Emma was confined to her wheelchair, but her eyes twinkled as she regaled me with many stories about herself. Despite having suffered from polio at an early age, she grew up to have many adventures: swimming the deepest lakes, diving from the highest cliffs, riding fast cars, and dancing late into the night. And she had romantic relationships with many men though she never married.
She was now in her eighties and while she seemed full of life, her time was short and a fear was bubbling to the surface. So she decided to confide to the young minister who had come to visit her.
“David, I’m afraid I’m going to hell.”
I was only twenty-three but it wasn’t the first time someone told me that and it wouldn’t be the last time.
“Why do you think so, Emma?” I asked.
“Because of all the men I was with,” she said.
“Why did God make me such a passionate woman,” she wailed, “if he didn’t want me to act this way?”
It seemed like a fair question to me.
At the beginning of my ministry, even when I was ultra conservative, I differed with church doctrine. While others might have given Emma a verbose lecture about the virtue of morality, I opted to reassure her. I said God loved her and whatever sins she thought she had committed were already forgiven, and I was sure she was safe from eternal damnation.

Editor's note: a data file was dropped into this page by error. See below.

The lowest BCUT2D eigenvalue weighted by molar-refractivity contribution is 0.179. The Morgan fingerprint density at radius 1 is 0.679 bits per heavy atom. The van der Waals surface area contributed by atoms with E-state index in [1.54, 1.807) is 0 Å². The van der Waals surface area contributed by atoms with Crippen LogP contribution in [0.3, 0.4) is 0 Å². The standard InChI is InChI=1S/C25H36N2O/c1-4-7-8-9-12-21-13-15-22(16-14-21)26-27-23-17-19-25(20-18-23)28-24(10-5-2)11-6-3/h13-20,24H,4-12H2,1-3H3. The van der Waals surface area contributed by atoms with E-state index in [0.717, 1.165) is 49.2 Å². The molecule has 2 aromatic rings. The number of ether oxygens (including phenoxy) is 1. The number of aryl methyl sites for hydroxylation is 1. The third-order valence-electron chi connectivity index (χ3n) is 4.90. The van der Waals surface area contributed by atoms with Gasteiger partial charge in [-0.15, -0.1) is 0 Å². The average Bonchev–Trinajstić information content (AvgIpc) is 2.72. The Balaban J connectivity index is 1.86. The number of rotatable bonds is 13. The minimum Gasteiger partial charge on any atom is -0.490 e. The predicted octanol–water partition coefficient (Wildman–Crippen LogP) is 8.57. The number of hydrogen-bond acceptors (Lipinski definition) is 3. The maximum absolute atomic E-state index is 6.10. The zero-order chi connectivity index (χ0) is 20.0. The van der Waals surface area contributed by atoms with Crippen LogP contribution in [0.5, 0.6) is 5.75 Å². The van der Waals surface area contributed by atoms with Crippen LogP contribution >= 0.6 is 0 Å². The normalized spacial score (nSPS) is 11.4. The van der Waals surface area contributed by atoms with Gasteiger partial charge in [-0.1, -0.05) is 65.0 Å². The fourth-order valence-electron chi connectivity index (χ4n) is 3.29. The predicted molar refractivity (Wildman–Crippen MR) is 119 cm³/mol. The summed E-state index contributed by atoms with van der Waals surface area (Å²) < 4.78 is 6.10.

If I was wrong, then God could come down, shut my mouth, and explain how could he be anything but delighted with this woman. But since he remained silent, I went with my own thoughts.
I encountered many people like Emma over the years. They traveled, partied, had interesting hobbies, cherished their loved ones, fought their battles, and made their peace. They may have been religious but they rarely had time for church. Often, they felt the same anxiety that Emma did, but like her they couldn’t let it tie them down.
Concepts like faith, spirituality, and religion ought to expand our lives, helping us to see further, live fully, and feel more deeply. Yet religion often restrains us, makes us second guess ourselves, and leads us to frown on those who have too much fun.
Emma lived a rich life that could not be restrained by polio or religion. When she died a few weeks later, people came to cry and laugh as they told stories about her. And no one wondered about her eternal destiny.